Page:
Nelliemoser Wed 20-Feb-13 08:52:42

I remember my dad then into his 80s wanting to get rid of an old 3 piece suite and not pay the council to remove it. I helped him take it out into his garage which did not help my back, and he proceeded to pull it apart saw it up and take it bit by bit in his car to the tip.

He took great glee in keeping a tally of the money he found down the back of the seats.

My sister was a bit worried about this but he thoroughly enjoyed himself!

annodomini Wed 20-Feb-13 09:53:31

I've been putting off changing a light bulb on the landing because I feel insecure on a step ladder. Silly, I know, because the upshot of having one of the lights not working is that the stairs are darker. Which is the more dangerous?

j08 Wed 20-Feb-13 10:08:03

I feel more steady on a chair than on a step ladder. I know that isn't the accepted wisdom!

Tegan Wed 20-Feb-13 10:44:21

Totally agree about the chair. I 've got a small wooden child's chair that is far too uncomfortable for a child but very sturdy and it's great for standing on to do certain jobes [eg changing light bulbs], or, I sometimes use it next to a dining chair so I can get a bit higher [my knees can't climb stragh onto a dining chair. My problem with changing light bulbs is that I get a very slight dizziness doing things like that. As for stepladders, I'm quite capable for forgetting which step I'm on blush. Mind and body going awol I'm afraid sad...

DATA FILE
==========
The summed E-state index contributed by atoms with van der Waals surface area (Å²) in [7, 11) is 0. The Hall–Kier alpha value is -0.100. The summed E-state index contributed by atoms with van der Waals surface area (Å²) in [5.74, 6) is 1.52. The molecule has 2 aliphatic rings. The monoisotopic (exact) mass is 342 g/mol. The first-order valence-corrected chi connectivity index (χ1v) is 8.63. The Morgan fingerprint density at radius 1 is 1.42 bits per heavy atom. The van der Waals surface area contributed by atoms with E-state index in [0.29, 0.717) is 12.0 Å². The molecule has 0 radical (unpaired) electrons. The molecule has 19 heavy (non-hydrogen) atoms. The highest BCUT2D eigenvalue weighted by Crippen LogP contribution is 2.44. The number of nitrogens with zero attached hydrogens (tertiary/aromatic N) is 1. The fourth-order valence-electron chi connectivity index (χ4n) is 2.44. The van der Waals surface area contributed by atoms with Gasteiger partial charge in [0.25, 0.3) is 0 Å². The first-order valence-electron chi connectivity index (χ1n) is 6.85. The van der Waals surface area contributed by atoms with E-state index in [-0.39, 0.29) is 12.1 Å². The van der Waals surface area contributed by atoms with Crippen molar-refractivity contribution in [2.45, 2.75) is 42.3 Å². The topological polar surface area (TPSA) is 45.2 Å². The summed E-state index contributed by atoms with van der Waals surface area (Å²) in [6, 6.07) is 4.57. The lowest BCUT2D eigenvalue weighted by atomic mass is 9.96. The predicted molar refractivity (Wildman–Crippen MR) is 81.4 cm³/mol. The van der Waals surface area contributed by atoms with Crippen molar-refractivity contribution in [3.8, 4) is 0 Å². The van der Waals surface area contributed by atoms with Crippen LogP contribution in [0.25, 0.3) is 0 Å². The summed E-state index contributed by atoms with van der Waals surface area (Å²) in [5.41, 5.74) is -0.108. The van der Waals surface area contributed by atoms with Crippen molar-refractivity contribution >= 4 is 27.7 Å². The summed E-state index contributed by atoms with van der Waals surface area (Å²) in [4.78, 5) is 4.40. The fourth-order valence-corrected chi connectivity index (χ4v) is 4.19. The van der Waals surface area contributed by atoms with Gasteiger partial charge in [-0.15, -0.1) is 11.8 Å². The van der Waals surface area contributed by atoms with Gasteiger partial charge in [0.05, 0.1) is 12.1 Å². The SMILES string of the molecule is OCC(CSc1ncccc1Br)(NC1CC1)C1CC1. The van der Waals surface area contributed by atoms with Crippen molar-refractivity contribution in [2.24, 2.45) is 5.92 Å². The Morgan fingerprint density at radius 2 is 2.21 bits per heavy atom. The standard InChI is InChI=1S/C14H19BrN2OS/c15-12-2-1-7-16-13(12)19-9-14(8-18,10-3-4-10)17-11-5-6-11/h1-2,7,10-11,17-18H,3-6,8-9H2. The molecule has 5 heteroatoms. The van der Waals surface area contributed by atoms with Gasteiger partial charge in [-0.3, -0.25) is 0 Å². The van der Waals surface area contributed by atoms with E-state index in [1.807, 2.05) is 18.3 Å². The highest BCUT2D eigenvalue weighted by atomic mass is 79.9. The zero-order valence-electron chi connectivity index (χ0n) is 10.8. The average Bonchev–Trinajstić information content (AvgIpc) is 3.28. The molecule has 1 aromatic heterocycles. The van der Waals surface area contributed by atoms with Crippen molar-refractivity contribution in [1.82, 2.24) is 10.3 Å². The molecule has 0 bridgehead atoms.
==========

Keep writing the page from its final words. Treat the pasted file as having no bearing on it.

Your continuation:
Bags Wed 20-Feb-13 11:03:17

anno, use it as a way of training yourself to find your way about your house with your eyes shut. I often do that. It's fun as well as confidence-building. Bit like learning to read medicine packets in Braille. Very satisfying smile

Movedalot Wed 20-Feb-13 11:10:32

Mishap I can understand his frustration, and yours! Sometimes I think men do feel the need to prove something but then I do things I shouldn't out of frustration of waiting for someone else to do them. Somewhere there is a happy medium but I have not yet found it. I went out last night and am suffering for it today but then if I don't do anything that is bad too.

I can join in the competetive thing about ribs too, I broke 3 grin

j08 Wed 20-Feb-13 11:14:27

"competitive" grin

j08 Wed 20-Feb-13 11:15:32

I will willingly lose this one! grin

Galen Wed 20-Feb-13 12:05:38

Absent that was very very silly!

JessM Wed 20-Feb-13 12:49:13

absent!!! washing the tops of kitchen cupboards! that is a job that would not even cross my mind once a decade.